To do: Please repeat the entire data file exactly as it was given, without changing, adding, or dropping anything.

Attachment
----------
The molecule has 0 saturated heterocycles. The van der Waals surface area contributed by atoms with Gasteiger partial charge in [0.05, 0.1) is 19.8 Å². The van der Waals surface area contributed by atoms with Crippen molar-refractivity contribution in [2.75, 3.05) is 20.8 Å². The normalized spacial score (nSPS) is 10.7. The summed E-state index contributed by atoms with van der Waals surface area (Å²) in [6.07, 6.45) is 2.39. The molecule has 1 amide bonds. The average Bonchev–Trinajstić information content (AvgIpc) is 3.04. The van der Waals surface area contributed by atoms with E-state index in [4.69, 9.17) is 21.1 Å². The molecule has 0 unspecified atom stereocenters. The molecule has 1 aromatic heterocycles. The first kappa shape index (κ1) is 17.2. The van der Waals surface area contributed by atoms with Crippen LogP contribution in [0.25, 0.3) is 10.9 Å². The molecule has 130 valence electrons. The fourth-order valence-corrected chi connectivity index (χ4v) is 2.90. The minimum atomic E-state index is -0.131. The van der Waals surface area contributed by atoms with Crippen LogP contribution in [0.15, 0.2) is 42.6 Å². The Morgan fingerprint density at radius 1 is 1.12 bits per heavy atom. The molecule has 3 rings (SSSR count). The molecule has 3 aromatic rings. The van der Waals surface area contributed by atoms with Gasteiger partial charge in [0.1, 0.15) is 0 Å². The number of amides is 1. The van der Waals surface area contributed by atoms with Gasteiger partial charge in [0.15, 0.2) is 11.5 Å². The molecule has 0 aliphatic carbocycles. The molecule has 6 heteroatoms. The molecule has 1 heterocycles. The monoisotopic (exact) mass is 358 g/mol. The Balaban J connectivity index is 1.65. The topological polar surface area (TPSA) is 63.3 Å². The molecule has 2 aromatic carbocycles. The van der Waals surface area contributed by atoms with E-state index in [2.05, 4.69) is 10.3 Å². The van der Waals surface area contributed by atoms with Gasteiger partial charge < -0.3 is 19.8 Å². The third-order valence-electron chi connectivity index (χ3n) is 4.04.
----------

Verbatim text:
The molecule has 0 saturated heterocycles. The van der Waals surface area contributed by atoms with Gasteiger partial charge in [0.05, 0.1) is 19.8 Å². The van der Waals surface area contributed by atoms with Crippen molar-refractivity contribution in [2.75, 3.05) is 20.8 Å². The normalized spacial score (nSPS) is 10.7. The summed E-state index contributed by atoms with van der Waals surface area (Å²) in [6.07, 6.45) is 2.39. The molecule has 1 amide bonds. The average Bonchev–Trinajstić information content (AvgIpc) is 3.04. The van der Waals surface area contributed by atoms with E-state index in [4.69, 9.17) is 21.1 Å². The molecule has 0 unspecified atom stereocenters. The molecule has 1 aromatic heterocycles. The first kappa shape index (κ1) is 17.2. The van der Waals surface area contributed by atoms with Crippen LogP contribution in [0.25, 0.3) is 10.9 Å². The molecule has 130 valence electrons. The fourth-order valence-corrected chi connectivity index (χ4v) is 2.90. The minimum atomic E-state index is -0.131. The van der Waals surface area contributed by atoms with Crippen LogP contribution in [0.15, 0.2) is 42.6 Å². The Morgan fingerprint density at radius 1 is 1.12 bits per heavy atom. The molecule has 3 rings (SSSR count). The molecule has 3 aromatic rings. The van der Waals surface area contributed by atoms with Gasteiger partial charge in [0.1, 0.15) is 0 Å². The number of amides is 1. The van der Waals surface area contributed by atoms with Gasteiger partial charge in [0.15, 0.2) is 11.5 Å². The molecule has 0 aliphatic carbocycles. The molecule has 6 heteroatoms. The molecule has 1 heterocycles. The monoisotopic (exact) mass is 358 g/mol. The Balaban J connectivity index is 1.65. The topological polar surface area (TPSA) is 63.3 Å². The molecule has 2 aromatic carbocycles. The van der Waals surface area contributed by atoms with E-state index in [2.05, 4.69) is 10.3 Å². The van der Waals surface area contributed by atoms with Gasteiger partial charge < -0.3 is 19.8 Å². The third-order valence-electron chi connectivity index (χ3n) is 4.04.